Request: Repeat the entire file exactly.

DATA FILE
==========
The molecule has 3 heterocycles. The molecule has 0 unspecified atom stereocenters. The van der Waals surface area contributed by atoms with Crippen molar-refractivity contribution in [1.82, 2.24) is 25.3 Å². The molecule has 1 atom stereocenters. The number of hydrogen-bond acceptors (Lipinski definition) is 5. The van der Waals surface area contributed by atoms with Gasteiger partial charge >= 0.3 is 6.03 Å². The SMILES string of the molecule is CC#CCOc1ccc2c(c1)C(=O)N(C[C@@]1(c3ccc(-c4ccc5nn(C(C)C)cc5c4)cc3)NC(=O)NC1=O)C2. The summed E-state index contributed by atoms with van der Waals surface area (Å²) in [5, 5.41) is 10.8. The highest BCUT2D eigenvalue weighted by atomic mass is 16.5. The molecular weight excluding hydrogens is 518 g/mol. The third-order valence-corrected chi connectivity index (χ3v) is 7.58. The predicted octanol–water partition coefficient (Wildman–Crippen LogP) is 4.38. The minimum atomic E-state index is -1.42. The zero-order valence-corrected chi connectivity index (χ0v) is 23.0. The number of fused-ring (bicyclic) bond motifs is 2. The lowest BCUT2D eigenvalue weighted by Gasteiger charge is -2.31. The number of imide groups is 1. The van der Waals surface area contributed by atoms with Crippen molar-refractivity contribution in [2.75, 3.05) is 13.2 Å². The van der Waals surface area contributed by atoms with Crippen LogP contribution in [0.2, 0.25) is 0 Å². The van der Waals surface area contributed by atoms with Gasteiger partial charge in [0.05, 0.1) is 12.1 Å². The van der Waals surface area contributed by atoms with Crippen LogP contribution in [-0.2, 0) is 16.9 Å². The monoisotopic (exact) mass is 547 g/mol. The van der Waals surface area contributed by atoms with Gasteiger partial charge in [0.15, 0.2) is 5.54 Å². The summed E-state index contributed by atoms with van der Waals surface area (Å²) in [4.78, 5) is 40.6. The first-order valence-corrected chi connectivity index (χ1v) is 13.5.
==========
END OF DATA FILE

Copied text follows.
The molecule has 3 heterocycles. The molecule has 0 unspecified atom stereocenters. The van der Waals surface area contributed by atoms with Crippen molar-refractivity contribution in [1.82, 2.24) is 25.3 Å². The molecule has 1 atom stereocenters. The number of hydrogen-bond acceptors (Lipinski definition) is 5. The van der Waals surface area contributed by atoms with Gasteiger partial charge >= 0.3 is 6.03 Å². The SMILES string of the molecule is CC#CCOc1ccc2c(c1)C(=O)N(C[C@@]1(c3ccc(-c4ccc5nn(C(C)C)cc5c4)cc3)NC(=O)NC1=O)C2. The summed E-state index contributed by atoms with van der Waals surface area (Å²) in [5, 5.41) is 10.8. The highest BCUT2D eigenvalue weighted by atomic mass is 16.5. The molecular weight excluding hydrogens is 518 g/mol. The third-order valence-corrected chi connectivity index (χ3v) is 7.58. The predicted octanol–water partition coefficient (Wildman–Crippen LogP) is 4.38. The minimum atomic E-state index is -1.42. The zero-order valence-corrected chi connectivity index (χ0v) is 23.0. The number of fused-ring (bicyclic) bond motifs is 2. The lowest BCUT2D eigenvalue weighted by Gasteiger charge is -2.31. The number of imide groups is 1. The van der Waals surface area contributed by atoms with Crippen molar-refractivity contribution in [2.75, 3.05) is 13.2 Å². The van der Waals surface area contributed by atoms with Crippen LogP contribution in [0.2, 0.25) is 0 Å². The van der Waals surface area contributed by atoms with Gasteiger partial charge in [0.05, 0.1) is 12.1 Å². The van der Waals surface area contributed by atoms with Crippen LogP contribution in [-0.2, 0) is 16.9 Å². The monoisotopic (exact) mass is 547 g/mol. The van der Waals surface area contributed by atoms with Gasteiger partial charge in [0.15, 0.2) is 5.54 Å². The summed E-state index contributed by atoms with van der Waals surface area (Å²) in [4.78, 5) is 40.6. The first-order valence-corrected chi connectivity index (χ1v) is 13.5.